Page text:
Cheap Seats

Cardinals can’t let themselves be pushed around by Cubs


I believe, 100 percent, that the St. Louis Cardinals are fully capable of beating the Chicago Cubs.

The Redbirds have deeper pitching including a better bullpen, tons more post-season experience and the home field advantage, to name a few reasons to be optimistic about their chances.

But if St. Louis is going to beat Chicago, they need to come ready for a bar fight. Because that’s what the Cubs like to bring to the field.

The Cubs, in short, are bullies. Their hitters crowd the plate and dare opposing pitchers to do something about it. Meanwhile, their pitchers menace opposing batters with inside pitches like they don’t have to answer to anybody.

This is something that has gone on for the whole season. But it was on national display Wednesday when Chicago hurler Jake Arrieta plunked TWO Pirates batters (keeping them off the plate with inside pitches and then painting the outside corner to rack up strikeouts by the bushel) and then instigating a bench-clearing scrum when Pittsburgh retaliated by hitting Arieta with an inside attention getter in a too little, too late effor to stand up for itself.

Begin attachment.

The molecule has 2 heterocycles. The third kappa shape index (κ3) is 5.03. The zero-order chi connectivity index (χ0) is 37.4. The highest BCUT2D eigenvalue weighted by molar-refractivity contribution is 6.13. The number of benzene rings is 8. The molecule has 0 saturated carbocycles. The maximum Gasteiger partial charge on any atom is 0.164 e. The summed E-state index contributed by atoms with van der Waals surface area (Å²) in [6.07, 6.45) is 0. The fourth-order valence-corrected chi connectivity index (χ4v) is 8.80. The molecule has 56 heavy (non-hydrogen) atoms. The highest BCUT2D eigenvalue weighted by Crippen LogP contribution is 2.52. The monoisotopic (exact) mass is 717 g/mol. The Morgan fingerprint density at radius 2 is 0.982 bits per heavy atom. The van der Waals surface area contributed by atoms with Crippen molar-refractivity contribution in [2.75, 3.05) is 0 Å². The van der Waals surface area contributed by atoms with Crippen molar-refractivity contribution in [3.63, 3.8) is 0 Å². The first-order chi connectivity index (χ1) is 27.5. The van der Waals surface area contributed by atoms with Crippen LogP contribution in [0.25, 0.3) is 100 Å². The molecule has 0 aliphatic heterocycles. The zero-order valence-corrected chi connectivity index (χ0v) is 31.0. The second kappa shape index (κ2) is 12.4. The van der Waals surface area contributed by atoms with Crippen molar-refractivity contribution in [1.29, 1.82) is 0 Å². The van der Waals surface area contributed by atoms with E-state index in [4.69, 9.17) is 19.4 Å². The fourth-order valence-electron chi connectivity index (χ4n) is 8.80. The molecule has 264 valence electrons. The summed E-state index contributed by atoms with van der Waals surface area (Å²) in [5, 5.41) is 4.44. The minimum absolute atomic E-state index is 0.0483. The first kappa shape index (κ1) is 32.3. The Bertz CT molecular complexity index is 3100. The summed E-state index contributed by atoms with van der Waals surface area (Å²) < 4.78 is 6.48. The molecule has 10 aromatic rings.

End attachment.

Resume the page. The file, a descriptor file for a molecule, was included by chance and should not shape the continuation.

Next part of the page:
The biggest Cubs offender is Anthony Rizzo who stood on top of the plate all season to ring up 30 occasions of being hit by a pitch. That’s twice as many times as the nearest Cardinals batter, Kolten Wong, who was hit 15 times.

I’m not accusing the Cubs of doing something dirty. This is old school baseball. The sort of thing Bob Gibson had to deal with when Chicago skipper Joe Maddon was tuning in Redbirds games on KMOX as a kid. All I am saying is that if the Cubs are going to take liberties, the Cardinals better be up to the task of stopping them from doing so.

I’d rather see Bryant at first base rubbing a bruise after every plate appearance than circling the bases in a trot because the Cardinals gave in and put one in his wheelhouse. St. Louis doesn’t have to head hunt or resort to dirty tricks. But if I was pitcher John Lackey I’d go to the umpire in the first inning and tell him “I’m not trying to hit these guys. If they’re leaning into the strike zone, they’re hitting themselves. I want you to be aware of that.”

In the above photo, Rizzo stands over the inside of the plate, often with his back foot on the chalk line that defines the inside of the batter’s box. The catcher is clearly set up for an inside pitch, but the offering is over the plate -- and it got creamed for an RBI hit.

It’s important that the Cardinals make a statement in Game 1 of the NLDS. Not only to stem Chicago’s momentum, but to make sure they maintain home field advantage.

If the Cardinals stand their ground and execute as they’re capable, they stand a good chance to make another appearance in the National League Championship Series. If they let the Cubs dictate the terms, they’re going to go home uncustomarily early.